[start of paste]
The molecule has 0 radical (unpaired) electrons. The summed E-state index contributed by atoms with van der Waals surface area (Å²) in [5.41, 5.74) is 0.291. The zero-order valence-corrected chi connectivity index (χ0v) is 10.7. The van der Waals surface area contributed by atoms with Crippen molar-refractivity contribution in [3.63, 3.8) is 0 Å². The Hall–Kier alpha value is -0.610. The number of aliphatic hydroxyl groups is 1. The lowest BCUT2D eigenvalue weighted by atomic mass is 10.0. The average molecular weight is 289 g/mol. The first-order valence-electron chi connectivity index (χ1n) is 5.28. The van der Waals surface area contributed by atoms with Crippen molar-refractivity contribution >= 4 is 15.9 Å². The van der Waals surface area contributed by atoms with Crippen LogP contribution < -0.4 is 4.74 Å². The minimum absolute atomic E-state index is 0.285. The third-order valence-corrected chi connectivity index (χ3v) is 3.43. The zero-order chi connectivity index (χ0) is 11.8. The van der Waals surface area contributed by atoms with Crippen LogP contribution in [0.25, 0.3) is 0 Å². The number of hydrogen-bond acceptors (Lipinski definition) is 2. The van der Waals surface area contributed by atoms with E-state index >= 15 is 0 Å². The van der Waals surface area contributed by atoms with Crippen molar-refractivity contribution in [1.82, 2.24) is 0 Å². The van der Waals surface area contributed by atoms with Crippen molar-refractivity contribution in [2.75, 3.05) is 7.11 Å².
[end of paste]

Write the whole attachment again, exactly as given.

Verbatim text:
The molecule has 0 radical (unpaired) electrons. The summed E-state index contributed by atoms with van der Waals surface area (Å²) in [5.41, 5.74) is 0.291. The zero-order valence-corrected chi connectivity index (χ0v) is 10.7. The van der Waals surface area contributed by atoms with Crippen molar-refractivity contribution in [3.63, 3.8) is 0 Å². The Hall–Kier alpha value is -0.610. The number of aliphatic hydroxyl groups is 1. The lowest BCUT2D eigenvalue weighted by atomic mass is 10.0. The average molecular weight is 289 g/mol. The first-order valence-electron chi connectivity index (χ1n) is 5.28. The van der Waals surface area contributed by atoms with Crippen molar-refractivity contribution >= 4 is 15.9 Å². The van der Waals surface area contributed by atoms with Crippen LogP contribution < -0.4 is 4.74 Å². The minimum absolute atomic E-state index is 0.285. The third-order valence-corrected chi connectivity index (χ3v) is 3.43. The zero-order chi connectivity index (χ0) is 11.8. The van der Waals surface area contributed by atoms with Crippen LogP contribution in [0.25, 0.3) is 0 Å². The number of hydrogen-bond acceptors (Lipinski definition) is 2. The van der Waals surface area contributed by atoms with E-state index >= 15 is 0 Å². The van der Waals surface area contributed by atoms with Crippen molar-refractivity contribution in [1.82, 2.24) is 0 Å². The van der Waals surface area contributed by atoms with Crippen molar-refractivity contribution in [2.75, 3.05) is 7.11 Å².